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Jacob Lawrence: A Distinct Perspective on Humanity's Triumphs
Jacob Lawrence, Carpenters, Lithograph on Rives BFK paper, edition of 300. 1977.

KALAMAZOO, MI.-Jacob Lawrence, an exhibition of works from one of the most influential artists to emerge from the Harlem Renaissance era, opens at the Kalamazoo Institute of Arts on Saturday, January 26, 2008 and continues through Sunday, April 20.

A collection of more than 80 colorful prints produced between 1963 and 2000, Jacob Lawrence includes 36 individual pieces, as well as works from three of the artist’s narrative series: Prints based on his paintings from The Life of Toussaint L’Ouverture series (1986-1997); The Legend of John Brown (1977); Eight Studies for the Book of Genesis (1989-90).

Born in 1917 in Atlantic City, New Jersey, Lawrence was 13 when he moved with his family to New York City, where his mother enrolled him in after-school art classes. After dropping out of high school at 16, Lawrence attended classes at the Harlem Art Workshop, taught by his mentor, African American artist Charles Alston.

Lawrence was just 22 when his series of paintings of the Haitian general Toussaint L’Ouverture was shown at the Baltimore Museum of Art. This was the first of many series Lawrence painted to tell the stories of heroes and heroines in African American history. Along with Toussaint, he portrayed Frederick Douglass, Harriet Tubman and John Brown.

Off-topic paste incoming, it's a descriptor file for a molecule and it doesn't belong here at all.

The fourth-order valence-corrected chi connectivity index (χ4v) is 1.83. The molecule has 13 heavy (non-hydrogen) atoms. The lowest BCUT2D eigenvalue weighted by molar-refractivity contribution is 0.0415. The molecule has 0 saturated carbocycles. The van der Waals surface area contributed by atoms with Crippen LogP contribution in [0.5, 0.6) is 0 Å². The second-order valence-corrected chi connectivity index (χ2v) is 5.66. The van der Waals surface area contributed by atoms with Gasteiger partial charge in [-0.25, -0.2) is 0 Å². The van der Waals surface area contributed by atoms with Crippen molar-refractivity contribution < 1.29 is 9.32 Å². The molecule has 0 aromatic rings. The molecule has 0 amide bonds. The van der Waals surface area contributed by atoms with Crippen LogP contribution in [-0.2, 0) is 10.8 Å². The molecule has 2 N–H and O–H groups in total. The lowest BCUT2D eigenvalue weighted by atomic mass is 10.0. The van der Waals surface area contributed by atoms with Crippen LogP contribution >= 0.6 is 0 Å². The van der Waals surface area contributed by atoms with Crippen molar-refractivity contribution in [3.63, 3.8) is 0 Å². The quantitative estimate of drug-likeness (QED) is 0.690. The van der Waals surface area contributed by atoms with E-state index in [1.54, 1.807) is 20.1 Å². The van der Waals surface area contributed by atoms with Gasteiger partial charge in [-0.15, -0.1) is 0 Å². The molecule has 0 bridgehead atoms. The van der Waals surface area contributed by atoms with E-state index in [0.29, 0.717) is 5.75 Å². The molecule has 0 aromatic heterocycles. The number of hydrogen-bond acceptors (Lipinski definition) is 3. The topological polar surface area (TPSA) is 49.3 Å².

Because he believed a single painting couldn’t fully express the achievements of these people, Lawrence would abandon traditional portrait concepts to create series of paintings that showed scenes from their lives.

At 23, Lawrence completed the 60-panel set of narrative paintings, Migration of the Negro. In the 1940s, Lawrence was given his first major solo exhibition at the Museum of Modern Art, and became one of the most celebrated African American painters in the country. In 1974, the Whitney Museum of American Art held a major retrospective of his work, and in 1983 he was elected to the American Academy of Arts and Letters. Lawrence continued to paint until a few weeks before his death in June 2000 at age 82.

The style that Lawrence developed in his paintings was influenced by Cubism, Expressionism and other modern art styles, but was also very much his own. He was intrigued by the human and architectural patterns he saw in the homes and on the streets of Harlem. Lawrence simplified the human figure to flat zones of color, emphasizing gestures, shapes and positions to communicate individual emotions relating to universal themes of sadness and hope, struggle and triumph.

Jacob Lawrence is sponsored by Prudential Preferred, REALTORS®. The exhibition is free of charge and open during the KIA’s normal gallery hours: Tuesday through Saturday from 10 a.m. to 5 p.m., and Sunday from noon to 5 p.m.

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